As the COP26 Summit continues in Glasgow, we need to recognise that the chances for the world to step back from the brink of extinction are fast running out.
Last year was the warmest year on record in Asia. Temperatures were 1.39 degrees above the average for 1981-2010. Cyclone Amphan, one of the strongest cyclones ever recorded, struck the Sundarbans region in India and Bangladesh in May 2020. As a result India and Bangladesh both saw many thousands killed and around 2.5 million people displaced.
Monsoons across South and East Asia were more active than usual during 2020, with frequent tropical cyclones causing regular floods and landslides and, of course, loss of life.
Heatwaves have killed more than 17,000 people in India since 1971. Temperatures routinely reach 40 degrees with 50 degrees no longer being unusual.
The Centre for Research on the Epidemiology of Disasters, based in Brussels, reported that 195 percent more African people were affected by extreme weather events during 2019. More than 16.5 million people were affected by natural disasters in 29 of the 54 countries on the continent. 79 percent of these events—droughts, wildfires, floods, landslides, extreme temperatures, fog, and storms—were accounted for in Zimbabwe, Kenya, Mozambique, Tanzania, and Somalia.
These rising levels of extreme weather incidents underline the importance of achieving real and meaningful progress at the COP26 UN-led summit currently taking place in Glasgow. There is an urgency to move beyond the usual fake promises and half-hearted commitments that usually accompany these events. For the people of the Global South, COP26 represents one of the last remaining opportunities to save their lives and the survival of our planet as we know it.
The World Health Organisation estimates that between 2030 and 2050 the climate emergency is expected to cause approximately 250,000 additional deaths each year from malnutrition, malaria, diarrhoea, and heat stress.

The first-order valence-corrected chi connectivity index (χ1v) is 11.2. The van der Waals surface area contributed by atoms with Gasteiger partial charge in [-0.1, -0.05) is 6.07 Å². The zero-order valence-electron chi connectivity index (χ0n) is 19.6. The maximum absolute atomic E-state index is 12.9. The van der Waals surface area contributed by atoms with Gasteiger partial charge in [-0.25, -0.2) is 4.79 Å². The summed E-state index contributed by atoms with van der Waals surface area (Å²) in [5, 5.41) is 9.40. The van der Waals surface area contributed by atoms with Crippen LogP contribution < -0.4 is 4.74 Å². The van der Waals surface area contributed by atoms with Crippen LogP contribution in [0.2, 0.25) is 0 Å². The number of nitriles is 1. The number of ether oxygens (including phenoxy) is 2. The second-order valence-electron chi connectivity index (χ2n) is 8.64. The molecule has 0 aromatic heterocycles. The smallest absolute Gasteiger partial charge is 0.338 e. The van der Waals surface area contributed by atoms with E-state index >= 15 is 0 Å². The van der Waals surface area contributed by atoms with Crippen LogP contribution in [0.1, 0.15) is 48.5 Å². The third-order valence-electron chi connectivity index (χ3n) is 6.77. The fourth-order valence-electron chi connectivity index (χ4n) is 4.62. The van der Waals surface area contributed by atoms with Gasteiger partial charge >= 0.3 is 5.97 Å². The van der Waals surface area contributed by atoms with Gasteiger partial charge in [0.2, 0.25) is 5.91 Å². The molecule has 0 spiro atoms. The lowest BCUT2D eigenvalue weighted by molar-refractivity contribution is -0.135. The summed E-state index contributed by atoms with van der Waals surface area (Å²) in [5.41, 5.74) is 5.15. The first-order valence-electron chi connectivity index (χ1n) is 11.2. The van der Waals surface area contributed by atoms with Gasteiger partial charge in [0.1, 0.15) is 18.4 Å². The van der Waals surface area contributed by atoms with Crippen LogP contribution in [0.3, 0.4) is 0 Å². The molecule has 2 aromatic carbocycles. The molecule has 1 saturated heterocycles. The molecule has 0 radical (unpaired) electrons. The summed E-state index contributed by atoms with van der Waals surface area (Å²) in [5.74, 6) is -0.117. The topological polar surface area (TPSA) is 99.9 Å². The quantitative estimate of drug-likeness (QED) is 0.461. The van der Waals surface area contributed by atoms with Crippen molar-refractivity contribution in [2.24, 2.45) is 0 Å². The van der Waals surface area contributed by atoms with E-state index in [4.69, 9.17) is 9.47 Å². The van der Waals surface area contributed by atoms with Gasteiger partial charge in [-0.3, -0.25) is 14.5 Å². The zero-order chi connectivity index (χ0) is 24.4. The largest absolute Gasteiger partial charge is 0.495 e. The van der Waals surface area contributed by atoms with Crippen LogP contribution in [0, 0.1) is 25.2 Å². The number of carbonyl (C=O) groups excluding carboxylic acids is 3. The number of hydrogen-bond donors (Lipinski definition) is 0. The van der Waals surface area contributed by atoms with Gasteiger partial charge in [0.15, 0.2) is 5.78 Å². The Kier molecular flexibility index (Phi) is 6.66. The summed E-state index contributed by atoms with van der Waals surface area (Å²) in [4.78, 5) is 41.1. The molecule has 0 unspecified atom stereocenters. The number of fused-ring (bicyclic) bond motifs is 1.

Areas with weak health infrastructure in the Global South will be least able to cope with the extreme challenges caused by the climate crisis. Reducing the emissions of greenhouse gases is not a mere academic debate in the Global South. It is literally a matter of life and death.
So who will decide who lives and who dies? The richest and most powerful nations on the planet will once again be leading these discussions. These are the same nations that have blocked the waivers that have allowed Big Pharma to continue to make extreme profits by not sharing their intellectual property on Covid-19 vaccines—effectively blocking the ability to get more vaccines into more arms in the Global South in preference for eye-wateringly high profits.
It hardly fills one with confidence that these nations will suddenly place the interests of people over profits. The nations of the Global South will, once again, be expected to dance to the tune of the rich and powerful nations—who themselves are the largest emitters of greenhouse gases.
Nations such as India and China, argue that they are now having their industrial revolution while the others have already had theirs. They want the opportunity to develop and believe that they are being held back so that others can continue to maintain their economic and financial dominance. At one level, they have a point, but in the meantime, without a fundamental improvement in the emission targets of these and all other countries, the planet will continue to hurtle headlong past the point of no return.
All of this makes the civil society organising and campaigning activities that surround COP26 to be even more important than ever. We know that organising, campaigning, and protest makes a difference—because its the only thing that ever has. So who will be taking part in the civil society-organised events in Glasgow?
I know that efforts are being made to ensure there is representation of the Global South in Glasgow. War on Want and other important organisations are co-operating to make sure that the conversations include those at the sharpest end. This is vitally important as organisers and campaigners also should not think that they have permission to speak on behalf of the Global South in the same way that the rich and powerful nations do.
So COP26 is, in many ways, the last chance saloon. At Liberation, we believe that a strong international political and social movement is required to make a real difference. This movement for change must recognise that meaningful progress will not be possible without a fundamental and irreversible shift in favour of working-class people across the globe, and away from the interests of the global ruling elite.